Why we need to rethink C-spine immobilization: we need to reevaluate current practices and develop a saner cervical policy.

Abstract

T he spinal immobilization of trauma patients suspected of having spinal injury has been a cornerstone of prehospital care for decades. Current practices are based on the belief that a patient with an injured spinal column can deteriorate neurologically without immobilization. This concern has ballooned to include large numbers of patients with little or no chance of such an injury and caregivers with little appreciation for the complications caused by use of the cervical collar and spinal board. Somewhere between 1 million and 5 million patients receive spinal immobilization each year in the United States.1,2 The injury of concern is not the cervical spine fracture but the unstable cervical fracture with the potential for further neurological deficits.3 It is clear that among severely traumatized patients admitted to hospitals, the rate of cervical spine fractures is 2%–5% and the rate of unstable cervical fractures is 1%–2%.4–6 For patients with head injuries, the rate of cervical spine injuries increases substantially.7 Among patients with known unstable cervical spine fractures, half in one study demonstrated neurological deficits upon hospital arrival.8 Most clinicians would agree that this high-risk group would benefit from spinal immobilization, and we are truly concerned about that 0.5%–1% with unstable cervical spine fractures and intact spinal cords. It is logical that among patients with lesser mechanisms of injury, the | By Karl A. Sporer, MD, FACEP, FACP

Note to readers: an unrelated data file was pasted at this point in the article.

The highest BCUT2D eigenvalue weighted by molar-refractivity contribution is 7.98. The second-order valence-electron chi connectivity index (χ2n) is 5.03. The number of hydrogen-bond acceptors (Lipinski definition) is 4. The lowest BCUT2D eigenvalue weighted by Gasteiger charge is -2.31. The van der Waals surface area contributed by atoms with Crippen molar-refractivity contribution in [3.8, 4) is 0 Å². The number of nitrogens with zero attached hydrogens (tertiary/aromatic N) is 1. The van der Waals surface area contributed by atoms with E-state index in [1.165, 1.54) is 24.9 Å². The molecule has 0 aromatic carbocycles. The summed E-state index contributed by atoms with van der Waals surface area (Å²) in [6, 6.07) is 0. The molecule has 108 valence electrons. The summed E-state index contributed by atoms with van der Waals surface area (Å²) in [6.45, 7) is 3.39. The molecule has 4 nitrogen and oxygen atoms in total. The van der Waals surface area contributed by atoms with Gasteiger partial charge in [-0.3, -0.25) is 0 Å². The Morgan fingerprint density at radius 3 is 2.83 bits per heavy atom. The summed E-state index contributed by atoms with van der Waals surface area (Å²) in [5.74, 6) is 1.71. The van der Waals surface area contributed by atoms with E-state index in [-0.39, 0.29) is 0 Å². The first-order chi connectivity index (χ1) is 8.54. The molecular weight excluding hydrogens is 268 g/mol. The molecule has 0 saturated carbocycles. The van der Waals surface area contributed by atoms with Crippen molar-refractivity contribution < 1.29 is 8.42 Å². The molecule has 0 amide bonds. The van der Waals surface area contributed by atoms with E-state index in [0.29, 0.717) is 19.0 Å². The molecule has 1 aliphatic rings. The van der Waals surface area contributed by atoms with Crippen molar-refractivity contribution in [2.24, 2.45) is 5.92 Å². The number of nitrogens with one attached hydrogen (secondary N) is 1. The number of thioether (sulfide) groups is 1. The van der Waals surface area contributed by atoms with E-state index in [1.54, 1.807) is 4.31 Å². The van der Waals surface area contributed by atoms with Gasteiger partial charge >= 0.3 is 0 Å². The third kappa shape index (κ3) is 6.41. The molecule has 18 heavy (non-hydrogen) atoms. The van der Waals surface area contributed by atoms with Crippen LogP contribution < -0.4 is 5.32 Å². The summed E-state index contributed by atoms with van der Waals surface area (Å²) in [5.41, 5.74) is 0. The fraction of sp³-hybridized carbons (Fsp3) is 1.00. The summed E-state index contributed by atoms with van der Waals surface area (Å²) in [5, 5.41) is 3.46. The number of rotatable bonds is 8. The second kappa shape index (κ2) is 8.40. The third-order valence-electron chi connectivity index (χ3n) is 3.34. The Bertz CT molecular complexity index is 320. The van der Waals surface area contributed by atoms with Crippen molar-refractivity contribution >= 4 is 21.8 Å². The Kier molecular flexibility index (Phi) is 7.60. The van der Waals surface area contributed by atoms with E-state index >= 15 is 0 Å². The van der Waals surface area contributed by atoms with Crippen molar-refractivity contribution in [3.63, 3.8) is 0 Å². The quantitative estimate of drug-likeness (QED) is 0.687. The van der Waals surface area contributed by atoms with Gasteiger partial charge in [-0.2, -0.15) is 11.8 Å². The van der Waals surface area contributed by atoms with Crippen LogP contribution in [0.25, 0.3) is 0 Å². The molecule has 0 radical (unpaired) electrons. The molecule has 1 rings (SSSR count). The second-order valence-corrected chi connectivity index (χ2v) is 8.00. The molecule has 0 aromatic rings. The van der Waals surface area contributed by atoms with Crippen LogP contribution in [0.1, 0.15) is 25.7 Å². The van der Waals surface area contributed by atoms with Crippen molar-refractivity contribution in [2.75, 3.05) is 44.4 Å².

Cite this paper

@article{Sporer2012WhyWN, title={Why we need to rethink C-spine immobilization: we need to reevaluate current practices and develop a saner cervical policy.}, author={Karl A. Sporer}, journal={EMS world}, year={2012}, volume={41 11}, pages={74-6} }